The New York Islands AVM Study: Design, Study Progress, and Initial Results
and Purpose-Prospective population-based data on the incidence of brain arteriovenous malformation (AVM) hemorrhage are scarce. We studied lifetime detection rates of brain AVM and incident AVM hemorrhage in a defined population. Methods-The New York islands (ie, Manhattan Island, Staten Island, and Long Island) comprise a 9 429 541 population according to the 2000 census. Since March 15, 2000, all major New York islands hospitals have prospectively reported data on consecutive patients living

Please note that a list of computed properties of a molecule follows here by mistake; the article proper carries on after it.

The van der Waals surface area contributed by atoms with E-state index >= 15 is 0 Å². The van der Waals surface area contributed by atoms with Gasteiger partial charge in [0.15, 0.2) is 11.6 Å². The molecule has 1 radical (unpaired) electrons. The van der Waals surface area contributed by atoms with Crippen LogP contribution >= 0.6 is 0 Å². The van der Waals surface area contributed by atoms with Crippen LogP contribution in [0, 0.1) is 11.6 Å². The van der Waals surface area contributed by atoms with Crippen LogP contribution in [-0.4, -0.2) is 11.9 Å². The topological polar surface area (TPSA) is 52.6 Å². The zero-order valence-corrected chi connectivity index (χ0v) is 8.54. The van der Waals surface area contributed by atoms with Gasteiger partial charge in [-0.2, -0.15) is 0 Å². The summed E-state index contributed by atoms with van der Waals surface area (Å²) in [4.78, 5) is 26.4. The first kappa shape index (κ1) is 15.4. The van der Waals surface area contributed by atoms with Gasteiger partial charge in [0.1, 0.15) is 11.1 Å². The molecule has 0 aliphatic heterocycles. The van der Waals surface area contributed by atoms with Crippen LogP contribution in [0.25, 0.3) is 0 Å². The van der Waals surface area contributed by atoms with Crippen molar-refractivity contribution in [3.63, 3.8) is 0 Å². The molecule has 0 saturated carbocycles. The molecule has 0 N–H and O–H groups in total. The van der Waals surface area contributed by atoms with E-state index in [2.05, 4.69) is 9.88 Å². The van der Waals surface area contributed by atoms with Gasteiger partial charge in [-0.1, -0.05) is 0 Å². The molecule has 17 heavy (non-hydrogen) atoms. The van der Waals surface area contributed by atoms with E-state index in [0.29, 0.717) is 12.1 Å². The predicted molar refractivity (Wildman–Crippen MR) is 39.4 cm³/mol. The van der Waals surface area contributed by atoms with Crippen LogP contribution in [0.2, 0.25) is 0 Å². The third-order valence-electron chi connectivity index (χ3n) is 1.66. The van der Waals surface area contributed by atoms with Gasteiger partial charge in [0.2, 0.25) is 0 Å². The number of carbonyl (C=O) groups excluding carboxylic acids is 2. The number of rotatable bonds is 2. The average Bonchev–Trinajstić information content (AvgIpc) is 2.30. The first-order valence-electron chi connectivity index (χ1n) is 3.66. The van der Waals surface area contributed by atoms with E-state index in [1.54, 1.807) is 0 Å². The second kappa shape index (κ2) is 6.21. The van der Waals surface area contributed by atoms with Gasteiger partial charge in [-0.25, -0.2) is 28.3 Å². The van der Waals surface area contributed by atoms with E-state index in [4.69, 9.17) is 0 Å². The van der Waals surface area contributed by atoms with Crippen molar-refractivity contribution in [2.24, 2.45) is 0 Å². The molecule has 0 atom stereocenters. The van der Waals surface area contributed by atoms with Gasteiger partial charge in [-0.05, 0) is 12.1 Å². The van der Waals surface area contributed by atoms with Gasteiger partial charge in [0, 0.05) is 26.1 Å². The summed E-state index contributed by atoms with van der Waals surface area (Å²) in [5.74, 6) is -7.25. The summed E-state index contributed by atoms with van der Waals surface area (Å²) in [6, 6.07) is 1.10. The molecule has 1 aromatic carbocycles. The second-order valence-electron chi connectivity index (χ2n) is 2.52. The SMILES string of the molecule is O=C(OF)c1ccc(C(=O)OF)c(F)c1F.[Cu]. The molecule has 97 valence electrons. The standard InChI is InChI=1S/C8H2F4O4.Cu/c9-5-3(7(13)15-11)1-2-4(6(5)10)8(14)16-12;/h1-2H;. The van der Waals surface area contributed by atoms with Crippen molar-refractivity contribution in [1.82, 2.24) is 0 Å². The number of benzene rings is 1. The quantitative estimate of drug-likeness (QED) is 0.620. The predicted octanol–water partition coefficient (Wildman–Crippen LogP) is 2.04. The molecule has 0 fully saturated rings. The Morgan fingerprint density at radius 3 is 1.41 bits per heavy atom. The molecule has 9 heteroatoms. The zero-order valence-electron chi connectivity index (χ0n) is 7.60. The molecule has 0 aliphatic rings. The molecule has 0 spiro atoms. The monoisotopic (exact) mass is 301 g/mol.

... ve patients living in the study area with a diagnosis of brain AVM and whether the patient had suffered AVM hemorrhage. Patients living outside the ZIP code-defined study area were excluded from the study population. Results-As of June 14, 2002, 284 prospective AVM patients (meanϮSD age, 35Ϯ18 years; 49% women) were encountered during 21 216 467 person-years of observation, leading to an average annual AVM detection rate of 1.34 per 100 000 person-years (95% CI, 1.18 to 1.49). The incidence of first-ever AVM hemorrhage (nϭ108; mean age, 31Ϯ19 years; 45% women) was 0.51 per 100 000 person-years (95% CI, 0.41 to 0.61). The estimated prevalence of AVM hemorrhage among detected cases (nϭ144; mean age, 33Ϯ19 years; 50% women) was 0.68 per 100 000 (95% CI, 0.57 to 0.79). Conclusions-Our prospective data, spanning 27 months, suggest stable rates for AVM detection and incident AVM hemorrhage. Approximately half of AVM patients may suffer intracranial hemorrhage. (Stroke. 2003;34:e29-e33.) Key Words: cerebral arteriovenous malformations Ⅲ epidemiology Ⅲ hemorrhage T he New York Islands AVM Study is an ongoing, prospective, population-based incidence and case-control study designed to determine arteriovenous malformation (AVM) detection rates, the incidence and prevalence of AVM-associated morbidity, mortality and case fatality rates. Predefined demographic and morphological variables are collected in a multicenter design to analyze their effect on AVM-associated morbidity and mortality.